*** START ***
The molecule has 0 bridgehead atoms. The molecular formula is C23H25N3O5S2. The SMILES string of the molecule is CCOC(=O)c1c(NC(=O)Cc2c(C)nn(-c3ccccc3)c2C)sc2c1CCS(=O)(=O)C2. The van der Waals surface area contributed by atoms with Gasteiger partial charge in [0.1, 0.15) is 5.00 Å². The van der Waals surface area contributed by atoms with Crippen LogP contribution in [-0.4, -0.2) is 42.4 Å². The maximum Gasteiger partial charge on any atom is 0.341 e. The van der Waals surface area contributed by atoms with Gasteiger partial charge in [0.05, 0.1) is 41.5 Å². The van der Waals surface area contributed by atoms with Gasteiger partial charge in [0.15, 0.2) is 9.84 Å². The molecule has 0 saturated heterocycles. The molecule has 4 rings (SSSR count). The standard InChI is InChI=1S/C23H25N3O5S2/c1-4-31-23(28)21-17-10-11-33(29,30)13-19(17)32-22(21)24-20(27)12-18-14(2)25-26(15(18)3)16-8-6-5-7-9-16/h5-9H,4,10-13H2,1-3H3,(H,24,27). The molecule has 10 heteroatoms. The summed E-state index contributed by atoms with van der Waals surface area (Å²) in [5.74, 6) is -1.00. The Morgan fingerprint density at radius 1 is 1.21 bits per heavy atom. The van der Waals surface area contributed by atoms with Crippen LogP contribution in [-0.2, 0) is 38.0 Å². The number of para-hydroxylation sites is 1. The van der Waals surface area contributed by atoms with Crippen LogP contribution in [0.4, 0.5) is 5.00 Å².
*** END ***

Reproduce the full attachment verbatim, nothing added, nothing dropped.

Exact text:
The molecule has 0 bridgehead atoms. The molecular formula is C23H25N3O5S2. The SMILES string of the molecule is CCOC(=O)c1c(NC(=O)Cc2c(C)nn(-c3ccccc3)c2C)sc2c1CCS(=O)(=O)C2. The van der Waals surface area contributed by atoms with Gasteiger partial charge in [0.1, 0.15) is 5.00 Å². The van der Waals surface area contributed by atoms with Crippen LogP contribution in [-0.4, -0.2) is 42.4 Å². The maximum Gasteiger partial charge on any atom is 0.341 e. The van der Waals surface area contributed by atoms with Gasteiger partial charge in [0.05, 0.1) is 41.5 Å². The van der Waals surface area contributed by atoms with Gasteiger partial charge in [0.15, 0.2) is 9.84 Å². The molecule has 0 saturated heterocycles. The molecule has 4 rings (SSSR count). The standard InChI is InChI=1S/C23H25N3O5S2/c1-4-31-23(28)21-17-10-11-33(29,30)13-19(17)32-22(21)24-20(27)12-18-14(2)25-26(15(18)3)16-8-6-5-7-9-16/h5-9H,4,10-13H2,1-3H3,(H,24,27). The molecule has 10 heteroatoms. The summed E-state index contributed by atoms with van der Waals surface area (Å²) in [5.74, 6) is -1.00. The Morgan fingerprint density at radius 1 is 1.21 bits per heavy atom. The van der Waals surface area contributed by atoms with Crippen LogP contribution in [-0.2, 0) is 38.0 Å². The number of para-hydroxylation sites is 1. The van der Waals surface area contributed by atoms with Crippen LogP contribution in [0.4, 0.5) is 5.00 Å².